Carbon seeks ways to cut electric bill
Carbon County is hoping to cut down on its electric bill in 2010.
The move to save thousands is due to deregulation and electric rate hikes that will take effect come Jan. 1.
On Thursday, the board of commissioners voted to authorize Jason Ulshafer of Green Poine Energy of Allentown the company the county hired earlier this month to complete an energy management assessment of all county-owned buildings to execute a contract with World Energy Solutions Inc. on behalf of Carbon County for the procurement of electrical power at the best price available before Dec. 31. The board also voted to authorize the release of customer demand and consumption history and exchange an agreement with World Energy Solutions for the procurement of electrical power.
The cost for Green Pointe's services is $15,000.
Commissioner William O'Gurek, chairman, said since the county hired Green Pointe, the consultant has been auditing all of the county's PPL electric costs.
He added that the audit includes a review of electric bills for all county-owned properties over the past 12 months. This review is helping officials determine what the annual electric consumption is and what the county needs to perform without electric interruption.
Currently, Carbon County pays $700,000 annually for electricity. Of that total, more than 50 percent of the county's electricity is consumed by Weatherwood, the county nursing and rehabilitation center, O'Gurek said.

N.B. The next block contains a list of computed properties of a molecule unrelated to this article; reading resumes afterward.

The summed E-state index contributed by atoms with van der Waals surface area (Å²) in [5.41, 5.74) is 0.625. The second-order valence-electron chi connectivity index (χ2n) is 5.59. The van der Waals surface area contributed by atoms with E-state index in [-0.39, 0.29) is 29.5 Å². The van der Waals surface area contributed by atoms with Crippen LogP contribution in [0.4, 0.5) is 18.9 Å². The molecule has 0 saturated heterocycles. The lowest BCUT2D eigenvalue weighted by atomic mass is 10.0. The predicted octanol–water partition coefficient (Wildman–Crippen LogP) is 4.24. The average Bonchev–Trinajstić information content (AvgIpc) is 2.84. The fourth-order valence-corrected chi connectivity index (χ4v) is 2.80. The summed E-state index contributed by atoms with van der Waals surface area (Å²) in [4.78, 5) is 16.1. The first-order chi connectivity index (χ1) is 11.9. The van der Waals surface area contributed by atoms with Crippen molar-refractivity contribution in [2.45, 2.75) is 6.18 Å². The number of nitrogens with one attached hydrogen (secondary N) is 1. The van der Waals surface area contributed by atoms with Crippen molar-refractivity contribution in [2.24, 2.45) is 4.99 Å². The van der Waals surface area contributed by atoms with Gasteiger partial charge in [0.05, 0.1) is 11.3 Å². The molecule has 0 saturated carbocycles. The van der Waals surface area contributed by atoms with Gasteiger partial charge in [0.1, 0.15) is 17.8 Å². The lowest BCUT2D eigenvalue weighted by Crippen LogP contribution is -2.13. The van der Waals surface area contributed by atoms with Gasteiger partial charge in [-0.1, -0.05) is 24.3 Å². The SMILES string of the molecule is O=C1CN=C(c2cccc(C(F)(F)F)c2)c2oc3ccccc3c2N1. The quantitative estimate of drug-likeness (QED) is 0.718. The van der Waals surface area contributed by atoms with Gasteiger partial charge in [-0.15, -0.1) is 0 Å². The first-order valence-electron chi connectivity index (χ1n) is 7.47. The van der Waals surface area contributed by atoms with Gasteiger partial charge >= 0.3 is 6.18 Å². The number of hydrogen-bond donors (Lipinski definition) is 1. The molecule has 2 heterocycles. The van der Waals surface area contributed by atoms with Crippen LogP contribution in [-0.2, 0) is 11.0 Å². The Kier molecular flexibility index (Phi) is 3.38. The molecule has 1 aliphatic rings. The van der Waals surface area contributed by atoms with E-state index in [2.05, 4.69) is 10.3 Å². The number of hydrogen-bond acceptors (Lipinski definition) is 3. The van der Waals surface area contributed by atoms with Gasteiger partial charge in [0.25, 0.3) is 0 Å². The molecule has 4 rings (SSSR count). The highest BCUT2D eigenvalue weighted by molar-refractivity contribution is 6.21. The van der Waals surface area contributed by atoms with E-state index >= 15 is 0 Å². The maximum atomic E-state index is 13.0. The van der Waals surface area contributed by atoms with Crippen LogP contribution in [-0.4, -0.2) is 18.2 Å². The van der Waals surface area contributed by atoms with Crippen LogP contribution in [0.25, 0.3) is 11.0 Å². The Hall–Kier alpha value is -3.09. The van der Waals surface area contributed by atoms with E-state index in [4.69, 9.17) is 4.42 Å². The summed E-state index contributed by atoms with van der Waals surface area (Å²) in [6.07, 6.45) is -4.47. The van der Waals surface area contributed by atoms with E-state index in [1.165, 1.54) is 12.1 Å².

"Based on a preliminary review of our consumption," O'Gurek said, "the consultant is suggesting we could generate a savings anywhere from 10-20 percent."
That means that Carbon County could potentially save anywhere between $70,000 and $140,000 or more on next year's electric bills. If the county did nothing, next year's bill could jump to nearly $1 million.
After all information is analyzed, county officials plan to hold an online auction to hopefully purchase a lower electric rate. Electric providers will be notified of the auction, which is slated for sometime between Christmas and Jan. 1, and will have the opportunity to place a bid to provide the county with its electricity.
O'Gurek said the providers will be bidding on a contract to provide Carbon County with 5 million kilowatt hours, based on what projections show the county uses annually.
Carbon officials have also looked at utilizing other resources to provide its buildings with energy and further reduce its electric bill and carbon footprint.
O'Gurek said the board is discussing the possibility of installing solar panels on some of the buildings that get a lot of sunlight.
He mentioned the county correctional facility, which is located on the Broad Mountain in Nesquehoning. It has an unobstructed roof that gets hours of direct sunlight.
"It has been theorized that we may be able to generate sufficient energy on our buildings in downtown Jim Thorpe to provide what is needed for the courthouse, annex and Susquehanna Street building," O'Gurek added. "We will also take a look at Weatherwood and Mauch Chunk Lake Park, particularly the Environmental Education building where the county plans to replace the roof, such as ballasts, types of bulbing, etc."